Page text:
Personal Fall Arrest Systems
A fall arrest system provides maximum freedom of movement for workers to conduct their duties. In doing so it allows them to reach the point where a fall could occur, such as the edge of a roof for gutter maintenance. However, in the event of a fall, the fall will be arrested and so allow the person to either effect a self-rescue or be rescued.
Fall arrest consists of 2 types:
1. General fall arrest, such as nets; and personal fall arrest, such as lifelines.
2. The most common manifestation of fall arrest in the workplace is the Personal Fall Arrest System, or PFAS (“lifeline”).
Such a system must include 4 elements referred to as A B C D’s of Fall Arrest:
- A – Anchorage – a fixed structure, often including an anchorage connector, to which the other components of the PFAS are rigged.
- B – Body Wear – a full body harness worn by the worker.
- C – Connector – a subsystem component connecting the harness to the anchorage – such as a lanyard.
- D – Deceleration Device – a subsystem component designed to dissipate the forces associated with a fall arrest event.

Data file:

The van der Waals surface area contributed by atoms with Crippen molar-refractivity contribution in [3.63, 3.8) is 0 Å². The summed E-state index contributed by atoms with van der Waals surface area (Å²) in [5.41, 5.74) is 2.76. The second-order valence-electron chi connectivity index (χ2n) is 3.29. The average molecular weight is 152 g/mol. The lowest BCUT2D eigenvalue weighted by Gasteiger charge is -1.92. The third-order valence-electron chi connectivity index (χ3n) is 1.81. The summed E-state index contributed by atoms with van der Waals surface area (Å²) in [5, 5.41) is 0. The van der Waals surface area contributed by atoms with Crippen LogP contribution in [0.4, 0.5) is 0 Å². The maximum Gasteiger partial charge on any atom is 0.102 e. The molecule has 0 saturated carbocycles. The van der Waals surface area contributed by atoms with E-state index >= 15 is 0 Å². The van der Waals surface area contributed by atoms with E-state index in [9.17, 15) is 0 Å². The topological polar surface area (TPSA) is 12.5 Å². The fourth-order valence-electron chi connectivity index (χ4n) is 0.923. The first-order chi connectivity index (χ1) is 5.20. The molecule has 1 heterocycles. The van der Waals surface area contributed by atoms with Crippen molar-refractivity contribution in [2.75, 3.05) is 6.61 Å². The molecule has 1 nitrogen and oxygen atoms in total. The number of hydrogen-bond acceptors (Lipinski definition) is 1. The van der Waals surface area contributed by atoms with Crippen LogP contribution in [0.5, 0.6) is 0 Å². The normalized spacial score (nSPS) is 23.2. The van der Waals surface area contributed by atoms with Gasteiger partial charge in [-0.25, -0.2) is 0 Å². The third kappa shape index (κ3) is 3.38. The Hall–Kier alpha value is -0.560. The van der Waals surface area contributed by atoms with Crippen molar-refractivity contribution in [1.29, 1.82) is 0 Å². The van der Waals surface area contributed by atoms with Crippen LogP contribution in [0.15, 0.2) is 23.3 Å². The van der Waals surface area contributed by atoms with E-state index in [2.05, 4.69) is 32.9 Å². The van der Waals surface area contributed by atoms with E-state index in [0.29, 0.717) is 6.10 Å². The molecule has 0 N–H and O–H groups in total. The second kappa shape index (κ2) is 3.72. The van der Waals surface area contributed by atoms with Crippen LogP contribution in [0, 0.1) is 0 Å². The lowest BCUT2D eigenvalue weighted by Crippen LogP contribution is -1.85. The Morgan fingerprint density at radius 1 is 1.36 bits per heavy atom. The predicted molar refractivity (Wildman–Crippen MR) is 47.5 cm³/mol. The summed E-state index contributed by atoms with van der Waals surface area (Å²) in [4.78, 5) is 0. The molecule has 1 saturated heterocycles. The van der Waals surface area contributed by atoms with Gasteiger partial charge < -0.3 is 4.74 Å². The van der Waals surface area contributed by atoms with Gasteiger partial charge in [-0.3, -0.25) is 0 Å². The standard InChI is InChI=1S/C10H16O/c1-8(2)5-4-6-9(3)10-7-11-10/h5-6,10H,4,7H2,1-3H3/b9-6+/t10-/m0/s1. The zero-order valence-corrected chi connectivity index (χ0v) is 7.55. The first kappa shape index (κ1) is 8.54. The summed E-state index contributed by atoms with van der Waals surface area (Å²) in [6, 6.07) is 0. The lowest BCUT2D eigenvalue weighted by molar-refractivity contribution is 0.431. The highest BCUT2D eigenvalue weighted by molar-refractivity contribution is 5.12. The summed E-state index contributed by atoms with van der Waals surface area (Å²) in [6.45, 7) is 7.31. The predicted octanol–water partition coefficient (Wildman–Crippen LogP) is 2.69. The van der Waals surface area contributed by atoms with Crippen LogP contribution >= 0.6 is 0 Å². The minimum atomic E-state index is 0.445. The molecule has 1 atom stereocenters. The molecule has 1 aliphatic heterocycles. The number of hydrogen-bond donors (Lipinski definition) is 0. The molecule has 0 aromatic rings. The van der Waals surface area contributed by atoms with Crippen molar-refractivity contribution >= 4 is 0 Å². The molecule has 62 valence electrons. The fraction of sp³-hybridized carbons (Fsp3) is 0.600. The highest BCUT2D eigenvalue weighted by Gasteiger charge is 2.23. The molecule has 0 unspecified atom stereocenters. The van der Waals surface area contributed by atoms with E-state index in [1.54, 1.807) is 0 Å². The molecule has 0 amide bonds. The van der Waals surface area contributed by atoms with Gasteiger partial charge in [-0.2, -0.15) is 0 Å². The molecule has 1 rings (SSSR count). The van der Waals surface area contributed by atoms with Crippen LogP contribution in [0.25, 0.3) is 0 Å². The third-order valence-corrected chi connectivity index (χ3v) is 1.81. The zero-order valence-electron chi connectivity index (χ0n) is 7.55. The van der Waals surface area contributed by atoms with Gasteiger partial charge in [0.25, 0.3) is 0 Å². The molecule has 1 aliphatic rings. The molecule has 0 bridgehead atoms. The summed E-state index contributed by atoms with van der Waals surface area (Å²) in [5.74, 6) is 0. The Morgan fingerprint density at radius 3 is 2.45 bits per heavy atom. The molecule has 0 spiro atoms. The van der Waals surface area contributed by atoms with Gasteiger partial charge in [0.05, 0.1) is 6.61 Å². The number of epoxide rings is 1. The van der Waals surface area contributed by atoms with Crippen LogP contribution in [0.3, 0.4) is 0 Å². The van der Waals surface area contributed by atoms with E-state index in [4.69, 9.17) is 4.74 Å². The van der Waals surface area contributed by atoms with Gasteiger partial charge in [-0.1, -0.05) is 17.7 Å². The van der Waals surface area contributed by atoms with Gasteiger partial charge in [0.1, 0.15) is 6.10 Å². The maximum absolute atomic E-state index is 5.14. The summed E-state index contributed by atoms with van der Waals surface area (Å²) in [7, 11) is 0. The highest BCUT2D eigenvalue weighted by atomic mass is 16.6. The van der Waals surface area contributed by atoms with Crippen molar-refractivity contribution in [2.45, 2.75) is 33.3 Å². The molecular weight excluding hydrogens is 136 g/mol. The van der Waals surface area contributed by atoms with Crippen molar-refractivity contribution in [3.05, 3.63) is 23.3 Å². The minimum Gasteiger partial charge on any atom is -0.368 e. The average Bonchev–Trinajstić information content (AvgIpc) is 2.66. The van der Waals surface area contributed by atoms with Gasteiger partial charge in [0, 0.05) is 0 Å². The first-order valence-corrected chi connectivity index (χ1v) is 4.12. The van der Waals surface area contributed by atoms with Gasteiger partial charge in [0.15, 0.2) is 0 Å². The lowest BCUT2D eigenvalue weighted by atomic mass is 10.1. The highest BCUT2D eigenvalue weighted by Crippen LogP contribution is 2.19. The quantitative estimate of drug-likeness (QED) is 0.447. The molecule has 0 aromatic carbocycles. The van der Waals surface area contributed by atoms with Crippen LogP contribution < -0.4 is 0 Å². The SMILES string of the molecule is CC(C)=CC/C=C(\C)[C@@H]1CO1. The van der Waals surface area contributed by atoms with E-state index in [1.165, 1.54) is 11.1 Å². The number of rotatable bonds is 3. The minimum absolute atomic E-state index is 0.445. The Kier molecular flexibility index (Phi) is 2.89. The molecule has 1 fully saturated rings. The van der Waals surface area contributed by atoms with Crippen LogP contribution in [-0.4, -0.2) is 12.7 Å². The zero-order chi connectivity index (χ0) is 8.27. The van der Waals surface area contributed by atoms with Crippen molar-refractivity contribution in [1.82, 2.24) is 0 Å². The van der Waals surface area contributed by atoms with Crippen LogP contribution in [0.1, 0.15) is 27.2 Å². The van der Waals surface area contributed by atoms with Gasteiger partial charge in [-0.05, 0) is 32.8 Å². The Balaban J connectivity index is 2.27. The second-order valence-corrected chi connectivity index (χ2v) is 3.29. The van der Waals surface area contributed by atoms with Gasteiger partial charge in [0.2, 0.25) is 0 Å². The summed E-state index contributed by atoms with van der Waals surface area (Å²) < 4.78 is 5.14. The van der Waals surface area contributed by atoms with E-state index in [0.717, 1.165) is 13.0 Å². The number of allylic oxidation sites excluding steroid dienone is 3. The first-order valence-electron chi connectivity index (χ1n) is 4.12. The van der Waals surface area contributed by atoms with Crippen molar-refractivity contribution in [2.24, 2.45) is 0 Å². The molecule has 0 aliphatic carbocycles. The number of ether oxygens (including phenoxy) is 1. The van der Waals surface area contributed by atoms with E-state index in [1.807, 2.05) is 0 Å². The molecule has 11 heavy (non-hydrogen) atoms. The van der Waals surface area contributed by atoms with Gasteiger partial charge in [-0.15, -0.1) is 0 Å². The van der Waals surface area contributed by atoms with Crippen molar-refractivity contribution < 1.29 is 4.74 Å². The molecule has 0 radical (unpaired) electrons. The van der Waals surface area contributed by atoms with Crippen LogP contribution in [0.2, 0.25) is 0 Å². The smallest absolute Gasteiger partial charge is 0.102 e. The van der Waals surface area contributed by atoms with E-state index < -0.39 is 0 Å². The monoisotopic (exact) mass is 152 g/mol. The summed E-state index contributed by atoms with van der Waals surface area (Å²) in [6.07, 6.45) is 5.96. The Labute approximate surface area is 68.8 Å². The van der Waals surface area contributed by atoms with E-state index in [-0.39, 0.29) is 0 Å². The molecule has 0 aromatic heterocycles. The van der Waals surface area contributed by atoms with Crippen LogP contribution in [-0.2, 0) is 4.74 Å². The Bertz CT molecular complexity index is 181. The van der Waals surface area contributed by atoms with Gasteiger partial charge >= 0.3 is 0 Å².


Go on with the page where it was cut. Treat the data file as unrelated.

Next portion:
- S – Site Safety Plan
Each of these elements is critical to the effectiveness of a personal fall arrest system. There are many different combinations of products that are commonly used to assemble a personal fall arrest system, and each must meet strict standards – OSHA, ANSI, LnI, and State Legislation. The work setting generally dictates the combination or combinations that are most appropriate.
Fall Restraint System – A System the prevents a person from reaching a ‘Fall Risk’
A fall protection system that prevents the user from falling any distance. The system is comprised of either a body belt or body harness, along with an anchorage, connectors and other necessary equipment. The other components typically include a lanyard, and may also include a lifeline and other devices. OSHA Standard Number 1926.751
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